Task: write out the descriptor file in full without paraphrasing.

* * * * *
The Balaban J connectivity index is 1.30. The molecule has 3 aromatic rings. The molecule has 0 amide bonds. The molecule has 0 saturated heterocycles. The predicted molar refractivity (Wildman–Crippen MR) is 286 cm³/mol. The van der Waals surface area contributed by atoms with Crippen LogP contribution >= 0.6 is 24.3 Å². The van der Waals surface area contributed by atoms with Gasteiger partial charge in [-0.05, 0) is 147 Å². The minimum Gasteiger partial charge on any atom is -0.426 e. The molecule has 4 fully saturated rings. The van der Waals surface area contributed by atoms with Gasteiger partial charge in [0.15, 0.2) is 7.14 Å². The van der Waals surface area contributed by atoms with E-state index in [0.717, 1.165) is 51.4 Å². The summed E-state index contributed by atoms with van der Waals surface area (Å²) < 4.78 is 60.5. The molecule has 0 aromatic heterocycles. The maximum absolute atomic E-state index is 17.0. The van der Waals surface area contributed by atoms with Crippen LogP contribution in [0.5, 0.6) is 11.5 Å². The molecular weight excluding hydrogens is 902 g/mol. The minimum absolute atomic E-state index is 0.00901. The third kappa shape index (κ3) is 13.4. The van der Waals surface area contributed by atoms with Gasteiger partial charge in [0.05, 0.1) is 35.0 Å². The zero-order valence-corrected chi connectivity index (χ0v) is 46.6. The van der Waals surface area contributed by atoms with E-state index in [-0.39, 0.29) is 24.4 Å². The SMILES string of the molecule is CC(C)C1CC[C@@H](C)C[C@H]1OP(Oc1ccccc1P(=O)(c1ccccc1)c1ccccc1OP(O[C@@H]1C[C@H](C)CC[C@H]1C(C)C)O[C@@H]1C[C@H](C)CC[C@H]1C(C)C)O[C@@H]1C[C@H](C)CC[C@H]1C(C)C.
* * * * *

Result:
The Balaban J connectivity index is 1.30. The molecule has 3 aromatic rings. The molecule has 0 amide bonds. The molecule has 0 saturated heterocycles. The predicted molar refractivity (Wildman–Crippen MR) is 286 cm³/mol. The van der Waals surface area contributed by atoms with Crippen LogP contribution >= 0.6 is 24.3 Å². The van der Waals surface area contributed by atoms with Gasteiger partial charge in [-0.05, 0) is 147 Å². The minimum Gasteiger partial charge on any atom is -0.426 e. The molecule has 4 fully saturated rings. The van der Waals surface area contributed by atoms with Gasteiger partial charge in [0.15, 0.2) is 7.14 Å². The van der Waals surface area contributed by atoms with E-state index in [0.717, 1.165) is 51.4 Å². The summed E-state index contributed by atoms with van der Waals surface area (Å²) < 4.78 is 60.5. The molecule has 0 aromatic heterocycles. The maximum absolute atomic E-state index is 17.0. The van der Waals surface area contributed by atoms with Crippen LogP contribution in [0.5, 0.6) is 11.5 Å². The molecular weight excluding hydrogens is 902 g/mol. The minimum absolute atomic E-state index is 0.00901. The third kappa shape index (κ3) is 13.4. The van der Waals surface area contributed by atoms with Gasteiger partial charge in [0.05, 0.1) is 35.0 Å². The zero-order valence-corrected chi connectivity index (χ0v) is 46.6. The van der Waals surface area contributed by atoms with E-state index in [-0.39, 0.29) is 24.4 Å². The SMILES string of the molecule is CC(C)C1CC[C@@H](C)C[C@H]1OP(Oc1ccccc1P(=O)(c1ccccc1)c1ccccc1OP(O[C@@H]1C[C@H](C)CC[C@H]1C(C)C)O[C@@H]1C[C@H](C)CC[C@H]1C(C)C)O[C@@H]1C[C@H](C)CC[C@H]1C(C)C.